The position was for a computer company. It's not a development position. It's more of an analyst position, but familiarity with databases and programming concepts are required.
I met with two people (not simultaneously) to discuss the position.
The first person worked on the business side of the company. We had a good discussion about the company, my background, and my interests. For the most part, the focus was on my prior full time work experience where I detailed some of the analysis and computer skills I had developed at my previous position. I think I was able to convey both my aptitude regarding and interest in the main functions of the position.
I would reveal to you how I handled the "Why law school?" question. The question, however, didn't really come up (at least not in the way I expected it would). Eventually, the first interviewer noted that a number of my internships were related to the law. I actually took the opportunity to explain how those positions and law school helped me obtain and enhance a number of transferable skills. He seemed to wholeheartedly agree, and aside from asking how I liked my law school, he didn't raise the subject again.
The second person to interview me was a tech guy. He was harder to read, and it seemed like his role was mostly to vet me on my technical skills. I think I was able to demonstrate that I had adequate IT knowledge as well as the ability and desire to learn anything else computer related that was necessary.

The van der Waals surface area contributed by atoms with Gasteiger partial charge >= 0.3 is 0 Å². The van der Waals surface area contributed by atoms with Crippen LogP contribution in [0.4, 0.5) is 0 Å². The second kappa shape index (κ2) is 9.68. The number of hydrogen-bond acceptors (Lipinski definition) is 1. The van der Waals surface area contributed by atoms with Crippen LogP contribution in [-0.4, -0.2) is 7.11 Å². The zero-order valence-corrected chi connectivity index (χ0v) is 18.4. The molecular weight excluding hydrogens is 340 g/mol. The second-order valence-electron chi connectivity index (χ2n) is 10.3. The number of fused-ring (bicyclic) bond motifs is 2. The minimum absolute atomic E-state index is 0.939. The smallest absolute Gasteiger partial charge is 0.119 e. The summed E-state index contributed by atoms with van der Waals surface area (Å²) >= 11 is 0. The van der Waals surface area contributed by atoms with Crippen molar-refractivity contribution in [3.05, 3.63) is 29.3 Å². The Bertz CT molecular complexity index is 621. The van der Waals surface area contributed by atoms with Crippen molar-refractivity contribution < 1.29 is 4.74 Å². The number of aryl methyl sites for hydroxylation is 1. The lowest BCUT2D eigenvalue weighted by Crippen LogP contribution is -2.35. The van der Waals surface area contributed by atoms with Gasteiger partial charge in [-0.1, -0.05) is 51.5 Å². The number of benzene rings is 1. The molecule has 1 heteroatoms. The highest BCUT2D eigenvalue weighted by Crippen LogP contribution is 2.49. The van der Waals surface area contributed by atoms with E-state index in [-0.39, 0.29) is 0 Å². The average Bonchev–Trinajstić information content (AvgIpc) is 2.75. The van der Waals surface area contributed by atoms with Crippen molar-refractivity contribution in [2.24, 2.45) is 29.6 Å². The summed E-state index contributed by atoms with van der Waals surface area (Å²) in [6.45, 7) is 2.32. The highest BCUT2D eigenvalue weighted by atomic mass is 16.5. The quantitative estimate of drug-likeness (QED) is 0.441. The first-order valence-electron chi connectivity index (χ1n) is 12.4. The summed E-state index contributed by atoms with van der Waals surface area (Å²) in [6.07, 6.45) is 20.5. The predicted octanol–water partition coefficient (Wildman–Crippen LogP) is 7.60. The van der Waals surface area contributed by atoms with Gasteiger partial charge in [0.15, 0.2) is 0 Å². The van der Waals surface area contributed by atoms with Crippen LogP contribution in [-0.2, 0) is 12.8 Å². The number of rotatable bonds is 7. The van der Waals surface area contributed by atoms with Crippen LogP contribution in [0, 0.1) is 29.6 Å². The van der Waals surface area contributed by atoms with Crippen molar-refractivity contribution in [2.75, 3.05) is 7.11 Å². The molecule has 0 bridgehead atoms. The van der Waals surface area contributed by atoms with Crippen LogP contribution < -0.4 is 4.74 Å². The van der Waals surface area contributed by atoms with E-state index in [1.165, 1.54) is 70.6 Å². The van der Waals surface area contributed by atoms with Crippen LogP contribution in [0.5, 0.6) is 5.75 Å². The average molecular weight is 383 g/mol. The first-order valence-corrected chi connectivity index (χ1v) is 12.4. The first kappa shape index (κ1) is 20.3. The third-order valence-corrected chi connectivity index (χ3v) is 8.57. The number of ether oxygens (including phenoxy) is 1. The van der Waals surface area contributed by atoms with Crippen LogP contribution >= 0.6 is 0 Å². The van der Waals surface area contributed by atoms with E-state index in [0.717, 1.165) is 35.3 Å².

After going over my resume, he did wonder why I went to law school if I wanted to get into the tech world. I just informed him that I wanted to go to grad school and that the JD was a versatile degree. I think he was more curious than skeptical, and he didn't seem to have any problem with my answer. He seemed more concerned with just making sure I had the appropriate technical background.
The three things on which the entire interview seemed to focus were:
- My previous work experience
- My interest in the company and the position
- My computer background and skills
Obviously, I'm not guaranteed the job, but I'm glad that I appear to have a strong enough background that some companies aren't going to concern themselves with my unorthodox academic path.
If I can't secure this position, I'm at least encouraged to forge ahead looking at computer related jobs. Even if it requires a little bit more self-study, I think I can eventually find a job I'll like.
I'll keep everybody posted.